From DSC:
Interesting to see the impact of competition…

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Addendum on 11/16/12:

Elite Online Courses for Cash and Credit— from insidehigheredy.com by Steve Kolowich

Excerpt:

A consortium of 10 top-tier universities will soon offer fully online, credit-bearing undergraduate courses through a partnership with 2U, a company that facilitates online learning.

Any students enrolled at an “undergraduate experience anywhere in the world” will be eligible to take the courses, according to Chip Paucek, the CEO of 2U, which until recently was called 2tor. The first courses are slated to make their debut in the fall.

After a year in which the top universities in the world have clambered to offer massive open online courses (MOOCs) for no credit, this new project marks yet another turning point in online education. It is the first known example of top universities offering fully online, credit-bearing courses to undergraduates who are not actually enrolled at the institutions that are offering them.

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From DSC:
It’s not a stretch to think that we’ll soon be able to take part in this type of thing from our living rooms…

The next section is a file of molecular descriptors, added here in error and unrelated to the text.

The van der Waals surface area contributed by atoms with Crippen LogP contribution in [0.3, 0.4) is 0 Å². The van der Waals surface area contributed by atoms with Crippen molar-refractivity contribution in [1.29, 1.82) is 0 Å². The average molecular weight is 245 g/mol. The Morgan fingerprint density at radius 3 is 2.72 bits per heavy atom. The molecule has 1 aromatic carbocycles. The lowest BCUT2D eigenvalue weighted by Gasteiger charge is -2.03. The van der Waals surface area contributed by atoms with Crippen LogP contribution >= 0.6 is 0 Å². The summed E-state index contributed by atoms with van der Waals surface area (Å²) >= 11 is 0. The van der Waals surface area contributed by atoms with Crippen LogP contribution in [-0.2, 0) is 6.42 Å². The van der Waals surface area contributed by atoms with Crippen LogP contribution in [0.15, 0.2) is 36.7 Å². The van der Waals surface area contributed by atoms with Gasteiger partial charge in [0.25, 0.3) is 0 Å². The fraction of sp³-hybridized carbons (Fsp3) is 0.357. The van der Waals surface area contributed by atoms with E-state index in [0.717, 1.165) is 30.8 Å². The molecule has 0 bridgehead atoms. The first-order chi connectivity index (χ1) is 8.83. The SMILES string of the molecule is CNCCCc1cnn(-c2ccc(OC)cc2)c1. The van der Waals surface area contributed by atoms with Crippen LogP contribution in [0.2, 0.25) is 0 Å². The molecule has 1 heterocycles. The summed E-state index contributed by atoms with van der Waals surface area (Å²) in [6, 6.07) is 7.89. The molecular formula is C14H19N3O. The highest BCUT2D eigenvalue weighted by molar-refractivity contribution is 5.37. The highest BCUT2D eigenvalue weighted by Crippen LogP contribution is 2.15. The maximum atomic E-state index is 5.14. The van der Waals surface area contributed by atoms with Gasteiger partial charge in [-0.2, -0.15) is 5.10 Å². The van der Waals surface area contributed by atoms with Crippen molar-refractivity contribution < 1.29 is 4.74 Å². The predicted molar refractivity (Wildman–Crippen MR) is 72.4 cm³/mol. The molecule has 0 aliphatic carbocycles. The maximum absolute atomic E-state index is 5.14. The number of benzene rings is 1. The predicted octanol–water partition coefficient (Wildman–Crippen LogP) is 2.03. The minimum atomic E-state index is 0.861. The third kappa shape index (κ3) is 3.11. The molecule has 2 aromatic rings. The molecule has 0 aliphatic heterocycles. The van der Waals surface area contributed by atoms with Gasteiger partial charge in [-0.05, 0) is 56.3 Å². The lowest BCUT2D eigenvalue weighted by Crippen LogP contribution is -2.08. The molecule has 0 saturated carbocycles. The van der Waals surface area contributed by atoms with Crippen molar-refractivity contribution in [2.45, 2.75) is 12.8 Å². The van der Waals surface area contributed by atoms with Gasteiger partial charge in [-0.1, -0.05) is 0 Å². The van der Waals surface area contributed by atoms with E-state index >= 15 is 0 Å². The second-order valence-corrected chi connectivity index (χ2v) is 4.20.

The Living [Class] Room -- by Daniel Christian -- July 2012 -- a second device used in conjunction with a Smart/Connected TV

 

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Also relevant here/see:
Attend the Global Education Conference
from your living room

Addendum on 11/19/12:
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College crackup and the online future — from bloomberg.com by Mark C. Taylor

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College Crackup

Illustration by Keith Shore

Excerpt:

In the coming decade, emerging technologies will thoroughly transform higher education. Although distance learning and computer-assisted education have been around since the 1960s, financial pressures are forcing institutions to develop aggressive online programs.

These practical considerations shouldn’t overshadow one of the most promising innovations that online education will bring: The very structure of knowledge will change.

As students mix and match courses online, pressure will increase for professors to develop classes that integrate different approaches and disciplines.

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asdfsadf

 

 

Also see:

 

From DSC:
Creating “Innovation Labs” within each institution of higher education sounds like a good idea to me…we can experiment with things at smaller scales and see what works and what doesn’t.